Microsoft Azure is one of the most popular cloud providers in the world, and a natural fit for database hosting on applications leveraging Microsoft across their infrastructure. MySQL is the number one open source database that’s commonly hosted through Azure instances. While Microsoft offers their own Azure Database product, there are other alternatives available that may be able to help you improve your MySQL performance. In this blog post, we compare Azure Database for MySQL vs. ScaleGrid MySQL on Azure so you can see which provider offers the best throughput and latency performance. We measure latency in ms 95th percentile latency.
At a glance – TLDR
Just getting started? Check out The Best Way to Host MySQL on Azure Cloud post to learn more about optimizing your cloud database deployment.
MySQL Azure Performance Benchmark
- Read-Intensive Workload: 80% reads and 20% writes
- Balanced Workload: 50% reads and 50% writes
- Write-Intensive Workload: 20% reads and 80% writes
We measure the MySQL throughput and latency performance, and measure throughput in terms of queries per second (QPS) and latency in terms of 95th percentile (ms). Check out our Benchmark Configuration section below the performance report to see how these tests were configured.
MySQL read-intensive workloads are workloads that are typically dominated by read operations, such as SELECT. So, a read-intensive workload would be one that searches the database more often vs. writing to it. Percona has a great post on read-intensive vs. write-intensive workloads where you can learn more.
Let’s take a look at the throughput and latency performance of ScaleGrid MySQL vs. Azure Database for MySQL:
|As we can see from the above graph and performance table, ScaleGrid MySQL achieves up to 3x higher throughput compared to Azure Database for read-intensive workloads. While Azure Database for MySQL throughput is under 3,000 queries per second across all thread scenarios, ScaleGrid has over 5,000-9,000 queries per second across threads.|
|While Azure Database for MySQL latency rapidly increases as the number of threads grows, ScaleGrid MySQL steadily achieves low latency across all thread counts. On average, ScaleGrid for MySQL has 66% lower latency than Azure Database for MySQL for read-intensive workload scenarios.|
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Balanced workloads leverage roughly equal amounts of read operations and write operations.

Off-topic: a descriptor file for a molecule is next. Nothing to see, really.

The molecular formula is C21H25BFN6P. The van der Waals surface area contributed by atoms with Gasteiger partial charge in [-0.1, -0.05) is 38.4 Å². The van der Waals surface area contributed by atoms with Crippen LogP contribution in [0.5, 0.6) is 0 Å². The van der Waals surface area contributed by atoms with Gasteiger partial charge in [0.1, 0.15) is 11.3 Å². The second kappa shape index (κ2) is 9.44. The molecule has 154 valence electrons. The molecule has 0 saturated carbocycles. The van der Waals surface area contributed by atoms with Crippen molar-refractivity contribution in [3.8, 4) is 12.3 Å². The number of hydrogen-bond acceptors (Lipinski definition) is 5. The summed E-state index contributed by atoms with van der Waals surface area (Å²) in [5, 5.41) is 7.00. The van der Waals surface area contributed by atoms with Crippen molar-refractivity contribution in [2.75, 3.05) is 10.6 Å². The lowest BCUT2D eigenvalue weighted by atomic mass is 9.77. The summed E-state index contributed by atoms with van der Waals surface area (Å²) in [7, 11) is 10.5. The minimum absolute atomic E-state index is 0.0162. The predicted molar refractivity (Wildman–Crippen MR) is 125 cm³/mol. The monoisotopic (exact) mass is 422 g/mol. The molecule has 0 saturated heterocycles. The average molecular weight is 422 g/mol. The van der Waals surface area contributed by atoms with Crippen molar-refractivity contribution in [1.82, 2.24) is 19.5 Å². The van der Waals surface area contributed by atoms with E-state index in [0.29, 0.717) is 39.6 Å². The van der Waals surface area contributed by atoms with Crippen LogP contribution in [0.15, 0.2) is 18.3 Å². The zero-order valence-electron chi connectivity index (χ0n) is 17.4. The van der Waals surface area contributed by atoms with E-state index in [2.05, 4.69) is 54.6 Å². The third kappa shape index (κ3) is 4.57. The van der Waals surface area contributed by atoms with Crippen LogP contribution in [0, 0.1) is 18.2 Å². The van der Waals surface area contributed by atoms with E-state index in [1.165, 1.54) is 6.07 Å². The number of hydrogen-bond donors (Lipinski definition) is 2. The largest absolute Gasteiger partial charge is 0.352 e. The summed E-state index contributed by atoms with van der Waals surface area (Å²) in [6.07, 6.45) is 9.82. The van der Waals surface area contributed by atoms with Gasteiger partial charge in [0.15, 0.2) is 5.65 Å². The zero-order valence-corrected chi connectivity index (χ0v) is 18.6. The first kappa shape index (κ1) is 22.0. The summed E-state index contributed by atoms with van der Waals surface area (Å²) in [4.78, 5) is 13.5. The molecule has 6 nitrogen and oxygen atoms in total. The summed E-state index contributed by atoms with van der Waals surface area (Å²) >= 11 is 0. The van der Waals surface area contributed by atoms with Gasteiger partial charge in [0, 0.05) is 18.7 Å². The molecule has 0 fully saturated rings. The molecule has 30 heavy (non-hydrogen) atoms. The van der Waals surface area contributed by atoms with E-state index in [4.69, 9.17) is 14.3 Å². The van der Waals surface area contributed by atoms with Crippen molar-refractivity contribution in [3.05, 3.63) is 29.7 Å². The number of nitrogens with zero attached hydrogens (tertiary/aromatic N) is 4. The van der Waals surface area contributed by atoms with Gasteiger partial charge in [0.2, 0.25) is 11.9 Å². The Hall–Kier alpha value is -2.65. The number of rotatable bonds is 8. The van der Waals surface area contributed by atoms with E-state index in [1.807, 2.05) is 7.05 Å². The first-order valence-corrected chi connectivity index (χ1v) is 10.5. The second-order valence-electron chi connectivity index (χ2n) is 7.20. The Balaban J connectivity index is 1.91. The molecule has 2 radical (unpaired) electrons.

|On average, ScaleGrid improved the MySQL throughput by 150% over Azure Database for MySQL for balanced workloads, and is over 2x better across all number of threads. Azure Database maxed out at around 2,775 queries per second at 150 threads, while ScaleGrid achieved 5,724 queries per second for the same number of threads.|
|We see another dramatic improvement in latency performance for balanced workloads, where ScaleGrid MySQL deployments are able to perform at less than one third the latency compared to Azure Database for MySQL.|
While read operations are searching from the database, write operations are those that save to or modify the database, such as INSERT, UPDATE or DELETE queries. Write-intensive workloads are typically more expensive than read-intensive workloads as the operations consume more resources. Let’s compare ScaleGrid vs. Azure Database throughput and latency performance across MySQL write-intensive workloads.
|In our write-intensive scenario, we are able to see the largest performance improvement where ScaleGrid achieves up to 4x higher throughput compared to Azure Database. This is especially apparent in our low-thread scenarios, but even at 175 threads ScaleGrid still performs 2.5x better than Azure Database.|
|ScaleGrid outperformed Azure Database again with an average of 64% lower latency across all number of threads for write-intensive workloads.|
As we can see from the above reports, ScaleGrid helps you significantly increase your throughput and decrease your latency against Azure Database deployments for MySQL across read-intensive, write-intensive and balanced workloads scenarios. To learn more about how these two providers compare across features, check out the ScaleGrid vs. Azure Database MySQL page.
Let’s take a look at the configurations we used in the performance benchmark:
We designed the configuration using the most comparable plans offered between ScaleGrid and Azure Database. There are only minor differences and the costs are the same for the two providers:
|ScaleGrid MySQL on Azure||Azure Database for MySQL|
|Instance Type||Dedicated Large: Standard_Ds2_v2 2 cores||General Purpose: 2 cores|
|RAM||7GB||10GB (5GB Memory per vCore)|
|SSD||128GB, Premium SSD disk, 500 IOPS||167GB, up to 500 IOPS|
|Deployment Type||2+1 Quorum with Semisynchronous replication||+1 Read Replica Asynchronous replication|
|Region||East US||East US|
|Support||Included||Standard plan ($100)|
|Estimated Monthly Price||$400||$400|
|Tool||Sysbench version 1.0.20|
2 cores (2 vcpus, 7GB memory) on East US region
|# Rows per table||2,000,000|
|Random numbers distribution||Special|
MySQL Server Configuration
|Configuration||Azure Scalegrid (Dedicated)||Azure DB for MySQL|
Note that at ScaleGrid, you have advanced options to customize your MySQL configurations. This allows you to customize your deployment to your application needs and optimize for performance. Unfortunately, Azure Database does not allow for customization of some of the parameters, so you are stuck with the default configurations available through their platform.
For example, we were able to customize the InnoDB log file size to 1GB whereas for Azure Database, this cannot be modified and has a default value of 268M. Learn more about the limitations in Azure Database for MySQL.
There are many other advantages of using Scalegrid MySQL for Azure, check out the full comparison on our ScaleGrid vs. Azure Database – MySQL Hosting page.